Even in emerging markets such as Central and Eastern Europe, effective shopping centre marketing still comes down to sound research and market awareness.
The key to marketing retail and shopping parks is in making the most of the properties’ unique outdoor structures.
Whether or not you intend for them to, things your shoppers see have a visual impact on them. It’s important to make a good first impression.
Very often, wayfinding and security fall under the operational umbrella. If your mall’s signage isn’t helping drive traffic, and your security lacks perception, then it’s likely affecting your marketing initiatives.
Examining the shopping center industry’s response after the 9/11 attacks. Many centers chose to forego Halloween celebrations, while most others proceeded with caution.
Northway Mall spread its newly adopted no-smoking message by printing it on matchbooks and handing them out to adult shoppers. Instead of matches, shoppers found Lifesavers inside.
After an earthquake, Glendale Galleria’s parking garage had to be rebuilt, adding to an already negative perception that it was difficult to park at the mall. A promotion was developed to get the word out before the holiday season. Giveaways—including a new car, reserved parking spaces, and gift certificates—were promoted through direct mail sent to 135,000 households. Radio ads, greeters, and signage all helped reinforce the promotion. The campaign resulted in a 15% increase in sales, as well as a fresh database for future advertising thanks to 80,000 contest entries.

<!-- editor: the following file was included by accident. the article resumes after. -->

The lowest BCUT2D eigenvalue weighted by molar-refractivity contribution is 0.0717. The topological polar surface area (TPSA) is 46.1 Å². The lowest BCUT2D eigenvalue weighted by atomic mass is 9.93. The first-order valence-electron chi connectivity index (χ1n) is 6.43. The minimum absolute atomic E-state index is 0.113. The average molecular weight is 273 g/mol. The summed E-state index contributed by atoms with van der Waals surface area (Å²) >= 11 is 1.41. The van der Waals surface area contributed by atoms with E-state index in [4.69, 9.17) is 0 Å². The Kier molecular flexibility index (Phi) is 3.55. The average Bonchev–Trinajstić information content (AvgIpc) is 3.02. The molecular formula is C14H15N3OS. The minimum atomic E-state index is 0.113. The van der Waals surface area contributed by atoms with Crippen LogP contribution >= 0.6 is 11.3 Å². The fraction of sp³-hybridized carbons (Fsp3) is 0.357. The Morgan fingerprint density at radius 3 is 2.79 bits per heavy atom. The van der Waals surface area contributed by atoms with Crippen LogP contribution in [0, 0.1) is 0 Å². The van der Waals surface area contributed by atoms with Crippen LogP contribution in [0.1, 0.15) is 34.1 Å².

Rivercenter, like many downtown malls, wasn’t a stranger to complaints about traffic and parking. A two-hour free parking program showed that it wasn’t fulfilling its shoppers’ needs, so Rivercenter mailed out brochures featuring 12 free all-day parking passes, along with discount coupons and VIP cards. The program generated an average of 31 cars per day, creating $554,778 in potential sales. Overall mall sales increased 20 percent.